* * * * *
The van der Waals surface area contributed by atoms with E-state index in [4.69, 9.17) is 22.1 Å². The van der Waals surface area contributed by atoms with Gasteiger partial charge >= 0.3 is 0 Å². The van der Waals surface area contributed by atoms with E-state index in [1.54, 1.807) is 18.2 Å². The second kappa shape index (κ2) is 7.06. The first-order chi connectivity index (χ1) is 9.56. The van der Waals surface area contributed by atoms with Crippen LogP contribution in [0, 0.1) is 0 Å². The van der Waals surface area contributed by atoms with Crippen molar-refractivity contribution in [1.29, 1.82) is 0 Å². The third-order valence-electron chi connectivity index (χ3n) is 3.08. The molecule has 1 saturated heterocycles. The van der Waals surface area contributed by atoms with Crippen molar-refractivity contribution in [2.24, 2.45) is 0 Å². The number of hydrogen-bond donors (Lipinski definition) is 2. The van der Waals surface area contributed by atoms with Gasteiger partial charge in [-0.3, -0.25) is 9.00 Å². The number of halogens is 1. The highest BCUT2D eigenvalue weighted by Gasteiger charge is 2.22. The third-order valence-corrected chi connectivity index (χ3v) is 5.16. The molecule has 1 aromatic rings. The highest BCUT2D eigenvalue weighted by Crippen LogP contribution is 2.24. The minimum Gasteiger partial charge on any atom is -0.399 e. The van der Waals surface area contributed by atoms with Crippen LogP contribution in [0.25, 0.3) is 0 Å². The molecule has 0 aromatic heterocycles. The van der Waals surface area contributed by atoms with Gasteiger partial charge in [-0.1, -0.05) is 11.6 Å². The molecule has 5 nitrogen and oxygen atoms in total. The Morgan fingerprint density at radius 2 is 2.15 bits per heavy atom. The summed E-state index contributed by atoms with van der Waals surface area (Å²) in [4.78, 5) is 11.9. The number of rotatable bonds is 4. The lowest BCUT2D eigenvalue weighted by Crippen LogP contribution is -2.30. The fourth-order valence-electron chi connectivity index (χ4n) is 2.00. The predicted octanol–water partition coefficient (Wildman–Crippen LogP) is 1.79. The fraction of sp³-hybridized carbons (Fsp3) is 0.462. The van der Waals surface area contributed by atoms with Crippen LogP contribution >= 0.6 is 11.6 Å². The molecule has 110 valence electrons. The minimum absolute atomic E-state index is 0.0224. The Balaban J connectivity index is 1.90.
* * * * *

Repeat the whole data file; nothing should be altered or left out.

The van der Waals surface area contributed by atoms with E-state index in [4.69, 9.17) is 22.1 Å². The van der Waals surface area contributed by atoms with Gasteiger partial charge >= 0.3 is 0 Å². The van der Waals surface area contributed by atoms with E-state index in [1.54, 1.807) is 18.2 Å². The second kappa shape index (κ2) is 7.06. The first-order chi connectivity index (χ1) is 9.56. The van der Waals surface area contributed by atoms with Crippen LogP contribution in [0, 0.1) is 0 Å². The van der Waals surface area contributed by atoms with Crippen molar-refractivity contribution in [1.29, 1.82) is 0 Å². The third-order valence-electron chi connectivity index (χ3n) is 3.08. The molecule has 1 saturated heterocycles. The van der Waals surface area contributed by atoms with Crippen molar-refractivity contribution in [2.24, 2.45) is 0 Å². The number of hydrogen-bond donors (Lipinski definition) is 2. The van der Waals surface area contributed by atoms with Gasteiger partial charge in [-0.3, -0.25) is 9.00 Å². The number of halogens is 1. The highest BCUT2D eigenvalue weighted by Gasteiger charge is 2.22. The third-order valence-corrected chi connectivity index (χ3v) is 5.16. The molecule has 1 aromatic rings. The highest BCUT2D eigenvalue weighted by Crippen LogP contribution is 2.24. The minimum Gasteiger partial charge on any atom is -0.399 e. The van der Waals surface area contributed by atoms with Crippen LogP contribution in [0.25, 0.3) is 0 Å². The molecule has 0 aromatic heterocycles. The van der Waals surface area contributed by atoms with Gasteiger partial charge in [-0.1, -0.05) is 11.6 Å². The molecule has 5 nitrogen and oxygen atoms in total. The Morgan fingerprint density at radius 2 is 2.15 bits per heavy atom. The summed E-state index contributed by atoms with van der Waals surface area (Å²) in [4.78, 5) is 11.9. The number of rotatable bonds is 4. The lowest BCUT2D eigenvalue weighted by Crippen LogP contribution is -2.30. The fourth-order valence-electron chi connectivity index (χ4n) is 2.00. The predicted octanol–water partition coefficient (Wildman–Crippen LogP) is 1.79. The fraction of sp³-hybridized carbons (Fsp3) is 0.462. The van der Waals surface area contributed by atoms with Crippen LogP contribution >= 0.6 is 11.6 Å². The molecule has 110 valence electrons. The minimum absolute atomic E-state index is 0.0224. The Balaban J connectivity index is 1.90.